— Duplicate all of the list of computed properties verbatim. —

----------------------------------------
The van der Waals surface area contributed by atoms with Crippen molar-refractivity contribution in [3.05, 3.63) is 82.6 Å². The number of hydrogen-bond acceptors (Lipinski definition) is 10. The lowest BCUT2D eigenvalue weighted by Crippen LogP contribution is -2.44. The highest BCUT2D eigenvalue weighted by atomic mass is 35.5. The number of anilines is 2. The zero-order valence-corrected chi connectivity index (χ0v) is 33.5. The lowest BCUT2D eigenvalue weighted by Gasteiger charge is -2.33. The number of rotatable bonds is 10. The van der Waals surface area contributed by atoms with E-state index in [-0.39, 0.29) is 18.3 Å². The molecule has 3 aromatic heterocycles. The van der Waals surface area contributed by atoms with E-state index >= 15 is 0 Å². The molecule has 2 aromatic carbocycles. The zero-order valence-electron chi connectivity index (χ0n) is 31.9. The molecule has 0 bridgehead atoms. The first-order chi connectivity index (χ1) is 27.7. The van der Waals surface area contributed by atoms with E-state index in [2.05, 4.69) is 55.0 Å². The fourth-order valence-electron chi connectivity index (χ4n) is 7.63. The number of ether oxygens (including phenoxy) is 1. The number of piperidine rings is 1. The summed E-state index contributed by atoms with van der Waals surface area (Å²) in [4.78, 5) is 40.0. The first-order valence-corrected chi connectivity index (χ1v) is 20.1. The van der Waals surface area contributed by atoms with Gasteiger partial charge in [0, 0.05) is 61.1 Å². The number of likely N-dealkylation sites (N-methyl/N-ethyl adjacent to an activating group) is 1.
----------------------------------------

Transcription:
The van der Waals surface area contributed by atoms with Crippen molar-refractivity contribution in [3.05, 3.63) is 82.6 Å². The number of hydrogen-bond acceptors (Lipinski definition) is 10. The lowest BCUT2D eigenvalue weighted by Crippen LogP contribution is -2.44. The highest BCUT2D eigenvalue weighted by atomic mass is 35.5. The number of anilines is 2. The zero-order valence-corrected chi connectivity index (χ0v) is 33.5. The lowest BCUT2D eigenvalue weighted by Gasteiger charge is -2.33. The number of rotatable bonds is 10. The van der Waals surface area contributed by atoms with E-state index in [-0.39, 0.29) is 18.3 Å². The molecule has 3 aromatic heterocycles. The van der Waals surface area contributed by atoms with E-state index >= 15 is 0 Å². The molecule has 2 aromatic carbocycles. The zero-order valence-electron chi connectivity index (χ0n) is 31.9. The molecule has 0 bridgehead atoms. The first-order chi connectivity index (χ1) is 27.7. The van der Waals surface area contributed by atoms with E-state index in [2.05, 4.69) is 55.0 Å². The fourth-order valence-electron chi connectivity index (χ4n) is 7.63. The number of ether oxygens (including phenoxy) is 1. The number of piperidine rings is 1. The summed E-state index contributed by atoms with van der Waals surface area (Å²) in [4.78, 5) is 40.0. The first-order valence-corrected chi connectivity index (χ1v) is 20.1. The van der Waals surface area contributed by atoms with Gasteiger partial charge in [0, 0.05) is 61.1 Å². The number of likely N-dealkylation sites (N-methyl/N-ethyl adjacent to an activating group) is 1.